Enola Gay 
Perspectives

The Enola Gay Controversy

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The following World Wide Web document is the product of a collaborative effort by students in the College of Library and Information Services. It focuses on the controversy created by the Smithsonian's exhibit on the Enola Gay, the first airplane to drop an atomic bomb.

In 1994, an almost 50 year debate on what to do with the Enola Gay came to an explosive head. This project is not an opinion on whether the Smithsonian was correct to cut out major parts of its planned exhibit, but a look at the history of the plane and the atomic bomb, up to and including the controversy that took place over the exhibit.

We have delved into many facets of the plane's existence, starting with the events in World War II which led up to the dropping of the atomic bomb, the bomb's development, and the actual decision to drop the world's first atomic bomb. From there, we have traced the effects the dropping of the bomb had on the citizens of Hiroshima, as well as nuclear proliferation from 1945 until the present day.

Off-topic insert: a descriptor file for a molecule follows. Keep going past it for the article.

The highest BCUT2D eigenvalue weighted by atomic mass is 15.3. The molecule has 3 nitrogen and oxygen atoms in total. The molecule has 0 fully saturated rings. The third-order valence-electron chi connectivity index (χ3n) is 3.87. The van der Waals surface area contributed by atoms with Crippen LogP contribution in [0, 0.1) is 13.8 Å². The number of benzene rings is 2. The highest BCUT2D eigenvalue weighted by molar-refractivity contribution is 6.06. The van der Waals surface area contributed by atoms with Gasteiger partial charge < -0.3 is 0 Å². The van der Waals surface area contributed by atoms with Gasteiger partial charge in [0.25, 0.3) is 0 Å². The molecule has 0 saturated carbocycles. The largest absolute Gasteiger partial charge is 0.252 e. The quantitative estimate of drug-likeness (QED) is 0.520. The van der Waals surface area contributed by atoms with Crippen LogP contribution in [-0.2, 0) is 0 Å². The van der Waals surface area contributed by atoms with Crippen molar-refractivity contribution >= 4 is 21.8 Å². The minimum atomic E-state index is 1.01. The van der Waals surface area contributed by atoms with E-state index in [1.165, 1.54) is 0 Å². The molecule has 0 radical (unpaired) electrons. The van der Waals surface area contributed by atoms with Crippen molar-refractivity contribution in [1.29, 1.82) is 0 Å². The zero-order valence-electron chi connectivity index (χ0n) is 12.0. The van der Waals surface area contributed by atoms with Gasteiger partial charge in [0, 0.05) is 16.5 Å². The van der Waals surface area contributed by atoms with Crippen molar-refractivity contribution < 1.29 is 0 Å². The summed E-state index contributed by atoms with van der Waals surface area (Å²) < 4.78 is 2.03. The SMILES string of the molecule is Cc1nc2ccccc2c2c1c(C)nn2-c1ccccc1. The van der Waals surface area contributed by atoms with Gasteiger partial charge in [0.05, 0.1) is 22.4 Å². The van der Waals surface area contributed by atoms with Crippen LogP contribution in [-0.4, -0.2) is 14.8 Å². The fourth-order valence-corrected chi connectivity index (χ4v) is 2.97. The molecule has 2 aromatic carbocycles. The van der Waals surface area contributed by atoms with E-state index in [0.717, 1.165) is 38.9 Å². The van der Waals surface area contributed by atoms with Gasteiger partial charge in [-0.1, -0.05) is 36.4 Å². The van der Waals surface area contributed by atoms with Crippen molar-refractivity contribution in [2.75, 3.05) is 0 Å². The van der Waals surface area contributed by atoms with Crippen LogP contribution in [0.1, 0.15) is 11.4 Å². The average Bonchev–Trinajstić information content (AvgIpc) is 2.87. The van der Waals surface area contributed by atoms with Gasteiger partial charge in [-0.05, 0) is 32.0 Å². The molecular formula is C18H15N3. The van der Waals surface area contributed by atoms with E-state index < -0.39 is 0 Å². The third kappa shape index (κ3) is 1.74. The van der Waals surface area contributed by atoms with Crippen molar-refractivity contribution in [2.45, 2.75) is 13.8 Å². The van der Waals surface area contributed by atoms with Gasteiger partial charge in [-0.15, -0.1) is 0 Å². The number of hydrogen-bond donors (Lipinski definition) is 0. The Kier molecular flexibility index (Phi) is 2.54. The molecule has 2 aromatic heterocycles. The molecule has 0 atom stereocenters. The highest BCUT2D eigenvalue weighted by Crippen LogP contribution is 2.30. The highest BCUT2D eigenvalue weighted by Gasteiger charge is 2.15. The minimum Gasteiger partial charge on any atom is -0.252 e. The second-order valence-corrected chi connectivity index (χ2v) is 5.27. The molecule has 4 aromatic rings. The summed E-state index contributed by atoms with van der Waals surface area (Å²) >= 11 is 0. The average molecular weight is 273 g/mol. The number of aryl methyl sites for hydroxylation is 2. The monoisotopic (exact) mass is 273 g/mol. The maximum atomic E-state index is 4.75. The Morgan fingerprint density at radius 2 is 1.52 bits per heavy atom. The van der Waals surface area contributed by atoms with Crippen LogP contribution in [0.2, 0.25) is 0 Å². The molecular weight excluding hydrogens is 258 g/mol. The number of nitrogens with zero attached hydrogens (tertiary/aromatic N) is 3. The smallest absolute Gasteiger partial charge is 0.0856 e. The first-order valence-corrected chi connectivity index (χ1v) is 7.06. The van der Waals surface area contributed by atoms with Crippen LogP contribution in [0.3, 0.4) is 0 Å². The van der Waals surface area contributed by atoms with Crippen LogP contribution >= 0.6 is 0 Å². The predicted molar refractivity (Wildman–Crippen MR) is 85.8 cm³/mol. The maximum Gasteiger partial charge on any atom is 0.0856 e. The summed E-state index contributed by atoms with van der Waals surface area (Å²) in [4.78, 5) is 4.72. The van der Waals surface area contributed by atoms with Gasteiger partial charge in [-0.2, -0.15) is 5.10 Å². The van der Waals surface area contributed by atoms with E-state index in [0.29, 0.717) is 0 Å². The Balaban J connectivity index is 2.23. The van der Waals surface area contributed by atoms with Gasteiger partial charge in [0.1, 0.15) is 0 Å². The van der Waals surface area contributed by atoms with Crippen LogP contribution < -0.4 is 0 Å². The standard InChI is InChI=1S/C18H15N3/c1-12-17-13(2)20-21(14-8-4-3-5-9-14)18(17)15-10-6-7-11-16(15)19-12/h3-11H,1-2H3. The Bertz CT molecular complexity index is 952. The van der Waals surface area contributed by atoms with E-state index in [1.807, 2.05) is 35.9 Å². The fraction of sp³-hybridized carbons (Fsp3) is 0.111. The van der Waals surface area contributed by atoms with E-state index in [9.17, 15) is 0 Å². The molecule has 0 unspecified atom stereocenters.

In focusing on the recent controversy, we have shown some of the Congressional Record as well as internal Smithsonian decisions about the exhibit. We have also included press articles and releases, as well as reactions from Veteran's groups, who felt that the original plan for the exhibit made the United States out to be the aggressors and the Japanese the victims. This perspective is discussed in a section on revisionist history. Listserv discussion threads on both the historical and the museum controversy have been pulled together.

Included within this site is a collection of relevant photographs that were collected to illustrate the pages, as well as a bibliography.


This is the homepage of the Enola Gay Perspectives site; initiated as a group project in Spring 1995 for a class offered by the College of Library and Information Services at the University of Maryland, College Park.
For a list of the people responsible for the creation of this project, please take a look at the credits page, and send any questions or comments to enola@oriole.umd.edu.